Thursday, November 25, 2010

Surviving Thanksgiving's Killing Gluttony: An Alternative

This idealized meal is actually pretty bad for your lifespan.^

On a day when the violation of the Biblical entreaty to do all things in moderation and to, by all means, avoid gluttony is in, well, Biblical proportion, a voice of sanity cries in the wilderness. Dr. Joel Fuhrman, in this piece on the Huffington Post today, tells us we are killing ourselves with food and that there is a simple remedy to our length and quality of life: eat better foods that are not processed. I'll throw in locally grown and organic, but I'm not sure that is nearly as important as the simple basics of staying away from the middle aisles at the grocery store, white food or almost any restaurant.

Here are Dr. Fuhrman's simple guidelines to being healthier, thinner and more vibrant:
  • Green vegetables contain potent anti-cancer compounds called isothiocyanates, and are the most nutrient-dense of all foods. (Eat your green beans, your salad and your broccoli, children, whether you like it or not.)
  • The onion family contains cancer-protective organosulfur compounds and consuming mushrooms regularly decreases the risk of breast cancer.(Don't give me that bad breath crap, either. Better to smell bad alive than to stink dead.)
  • Fruits, especially berries and pomegranate. Berries are full of antioxidants and are linked to reduced risk of diabetes, cancers and cognitive decline. Pomegranate has multiple cardiovascular health benefits, for example reducing LDL cholesterol and blood pressure, and accelerating atherosclerotic plaque regression.(OK, I don't know how the hell to eat a pomegranet, either, but maybe we can learn together.)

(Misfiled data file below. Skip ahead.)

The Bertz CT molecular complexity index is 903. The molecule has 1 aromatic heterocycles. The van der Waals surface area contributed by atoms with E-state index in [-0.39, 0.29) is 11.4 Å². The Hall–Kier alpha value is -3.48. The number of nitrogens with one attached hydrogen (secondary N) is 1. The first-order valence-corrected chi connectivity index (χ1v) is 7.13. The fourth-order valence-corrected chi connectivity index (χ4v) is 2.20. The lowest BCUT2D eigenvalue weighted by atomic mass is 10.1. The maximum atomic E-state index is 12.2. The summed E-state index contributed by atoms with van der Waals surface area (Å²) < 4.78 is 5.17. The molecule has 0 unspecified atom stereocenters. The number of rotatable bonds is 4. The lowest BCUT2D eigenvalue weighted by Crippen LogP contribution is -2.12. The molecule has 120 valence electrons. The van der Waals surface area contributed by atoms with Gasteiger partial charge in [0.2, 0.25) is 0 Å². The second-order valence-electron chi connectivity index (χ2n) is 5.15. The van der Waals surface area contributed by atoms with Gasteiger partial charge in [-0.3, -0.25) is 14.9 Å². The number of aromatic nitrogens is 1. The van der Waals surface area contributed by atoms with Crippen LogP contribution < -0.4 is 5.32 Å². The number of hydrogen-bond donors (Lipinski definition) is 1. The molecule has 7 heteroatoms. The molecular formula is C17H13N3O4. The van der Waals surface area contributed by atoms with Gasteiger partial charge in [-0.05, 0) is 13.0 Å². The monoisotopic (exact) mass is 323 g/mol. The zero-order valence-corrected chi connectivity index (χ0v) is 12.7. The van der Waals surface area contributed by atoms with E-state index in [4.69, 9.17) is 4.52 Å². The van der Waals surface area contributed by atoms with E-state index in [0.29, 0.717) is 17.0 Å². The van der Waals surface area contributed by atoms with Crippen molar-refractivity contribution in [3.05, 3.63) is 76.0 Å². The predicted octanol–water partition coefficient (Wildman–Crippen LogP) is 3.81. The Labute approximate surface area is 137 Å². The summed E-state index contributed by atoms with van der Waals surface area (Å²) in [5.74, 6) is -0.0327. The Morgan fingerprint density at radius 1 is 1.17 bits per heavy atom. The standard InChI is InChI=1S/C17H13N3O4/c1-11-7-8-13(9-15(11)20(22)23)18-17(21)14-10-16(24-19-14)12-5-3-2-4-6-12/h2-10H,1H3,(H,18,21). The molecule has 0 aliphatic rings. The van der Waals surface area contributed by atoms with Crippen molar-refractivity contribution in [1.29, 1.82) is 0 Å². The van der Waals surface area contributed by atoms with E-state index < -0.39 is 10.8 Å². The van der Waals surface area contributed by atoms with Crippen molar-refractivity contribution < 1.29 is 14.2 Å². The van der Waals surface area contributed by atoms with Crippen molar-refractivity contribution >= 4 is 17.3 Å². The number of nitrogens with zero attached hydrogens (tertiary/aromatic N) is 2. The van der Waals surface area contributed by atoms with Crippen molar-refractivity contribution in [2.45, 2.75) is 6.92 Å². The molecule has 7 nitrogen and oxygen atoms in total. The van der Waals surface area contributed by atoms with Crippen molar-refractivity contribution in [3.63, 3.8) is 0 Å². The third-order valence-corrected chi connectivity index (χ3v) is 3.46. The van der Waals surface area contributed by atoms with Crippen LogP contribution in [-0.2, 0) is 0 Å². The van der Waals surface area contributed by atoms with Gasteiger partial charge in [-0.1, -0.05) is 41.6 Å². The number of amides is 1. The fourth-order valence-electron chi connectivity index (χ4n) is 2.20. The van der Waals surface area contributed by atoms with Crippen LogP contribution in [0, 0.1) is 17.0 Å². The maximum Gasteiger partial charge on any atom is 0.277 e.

• Beans are a nutrient-dense weight-loss food--they stabilize blood sugar, promoting satiety and preventing food cravings. Regular bean consumption helps to reduce cholesterol and is associated with decreased cancer risk. (Beans, beans good for the heart; the more you eat, the more you ... uh ... want.)
  • Nuts contain a spectrum of beneficial nutrients including healthy fats, LDL-lowering phytosterols, circulation-promoting arginine, minerals and antioxidants; they have significant cardiovascular benefits and promote weight control. Seeds are abundant in trace minerals, and each kind is nutritionally unique. Flaxseeds provide abundant omega-3s, pumpkin seeds are rich in zinc and iron, and sesame seeds are high in calcium and multiple vitamin E fractions. (Ah, the land of fruits and nuts and very healthy people. From what I understand, conservatives stay away from California food. And they die young.)
So what does all this say about Thanksgiving Day lunch/dinner? It says "change the menu." Somehow I don't think that will play out well for most of us. The turkey and dressing, mashed potatoes, green beans (yay, beans), cranberry sauce and pumpkin pie don't fit the above scenario very well, but as always, my guess is the diet starts tomorrow.

1 comment:

  1. hope this helps you. I had awful bad breath and tonsil stones. thank god my only friend told me to check Oraltech Labs advice as it got rid of her bad breath and her post nasal drip. I've been following Oraltech Labs advice for about 4 months now and I feel much better, also at work people are not avoiding me anymore so it seems to have cured my bad breath as well, so good luck. Jenny NY